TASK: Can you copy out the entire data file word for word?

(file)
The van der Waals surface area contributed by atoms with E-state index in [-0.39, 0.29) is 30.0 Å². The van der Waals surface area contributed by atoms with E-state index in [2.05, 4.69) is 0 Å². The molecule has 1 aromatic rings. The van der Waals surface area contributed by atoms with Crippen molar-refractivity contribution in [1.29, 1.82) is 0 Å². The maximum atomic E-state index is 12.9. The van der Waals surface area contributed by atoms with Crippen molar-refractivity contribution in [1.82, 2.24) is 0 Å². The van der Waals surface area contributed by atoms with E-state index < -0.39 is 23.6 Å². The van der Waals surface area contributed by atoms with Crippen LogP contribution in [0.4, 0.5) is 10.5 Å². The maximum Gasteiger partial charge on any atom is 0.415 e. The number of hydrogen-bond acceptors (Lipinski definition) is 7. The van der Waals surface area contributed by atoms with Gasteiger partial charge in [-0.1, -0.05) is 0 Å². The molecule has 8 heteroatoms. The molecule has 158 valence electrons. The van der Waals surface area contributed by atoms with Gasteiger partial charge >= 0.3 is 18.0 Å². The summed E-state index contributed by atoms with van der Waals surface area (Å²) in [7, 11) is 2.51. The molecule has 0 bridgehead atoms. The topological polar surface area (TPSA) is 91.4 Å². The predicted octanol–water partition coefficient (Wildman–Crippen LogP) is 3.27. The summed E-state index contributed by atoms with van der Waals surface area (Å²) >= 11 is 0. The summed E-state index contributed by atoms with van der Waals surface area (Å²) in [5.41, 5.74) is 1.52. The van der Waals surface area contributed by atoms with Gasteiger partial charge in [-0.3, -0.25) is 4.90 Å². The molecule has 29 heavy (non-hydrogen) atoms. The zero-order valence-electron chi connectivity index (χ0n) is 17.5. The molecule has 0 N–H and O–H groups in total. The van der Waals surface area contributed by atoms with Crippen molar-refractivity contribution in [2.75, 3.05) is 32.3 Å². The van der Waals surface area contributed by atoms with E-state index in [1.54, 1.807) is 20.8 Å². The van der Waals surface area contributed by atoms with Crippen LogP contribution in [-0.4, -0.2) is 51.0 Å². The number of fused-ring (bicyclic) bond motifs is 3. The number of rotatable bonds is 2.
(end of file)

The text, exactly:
The van der Waals surface area contributed by atoms with E-state index in [-0.39, 0.29) is 30.0 Å². The van der Waals surface area contributed by atoms with E-state index in [2.05, 4.69) is 0 Å². The molecule has 1 aromatic rings. The van der Waals surface area contributed by atoms with Crippen molar-refractivity contribution in [1.29, 1.82) is 0 Å². The maximum atomic E-state index is 12.9. The van der Waals surface area contributed by atoms with Crippen molar-refractivity contribution in [1.82, 2.24) is 0 Å². The van der Waals surface area contributed by atoms with E-state index < -0.39 is 23.6 Å². The van der Waals surface area contributed by atoms with Crippen LogP contribution in [0.4, 0.5) is 10.5 Å². The maximum Gasteiger partial charge on any atom is 0.415 e. The number of hydrogen-bond acceptors (Lipinski definition) is 7. The van der Waals surface area contributed by atoms with Gasteiger partial charge in [-0.1, -0.05) is 0 Å². The molecule has 8 heteroatoms. The molecule has 158 valence electrons. The van der Waals surface area contributed by atoms with Gasteiger partial charge >= 0.3 is 18.0 Å². The summed E-state index contributed by atoms with van der Waals surface area (Å²) in [7, 11) is 2.51. The molecule has 0 bridgehead atoms. The topological polar surface area (TPSA) is 91.4 Å². The predicted octanol–water partition coefficient (Wildman–Crippen LogP) is 3.27. The summed E-state index contributed by atoms with van der Waals surface area (Å²) >= 11 is 0. The summed E-state index contributed by atoms with van der Waals surface area (Å²) in [5.41, 5.74) is 1.52. The van der Waals surface area contributed by atoms with Gasteiger partial charge in [-0.3, -0.25) is 4.90 Å². The molecule has 29 heavy (non-hydrogen) atoms. The zero-order valence-electron chi connectivity index (χ0n) is 17.5. The molecule has 0 N–H and O–H groups in total. The van der Waals surface area contributed by atoms with Crippen molar-refractivity contribution in [2.75, 3.05) is 32.3 Å². The van der Waals surface area contributed by atoms with E-state index in [1.54, 1.807) is 20.8 Å². The van der Waals surface area contributed by atoms with Crippen LogP contribution in [-0.4, -0.2) is 51.0 Å². The number of fused-ring (bicyclic) bond motifs is 3. The number of rotatable bonds is 2.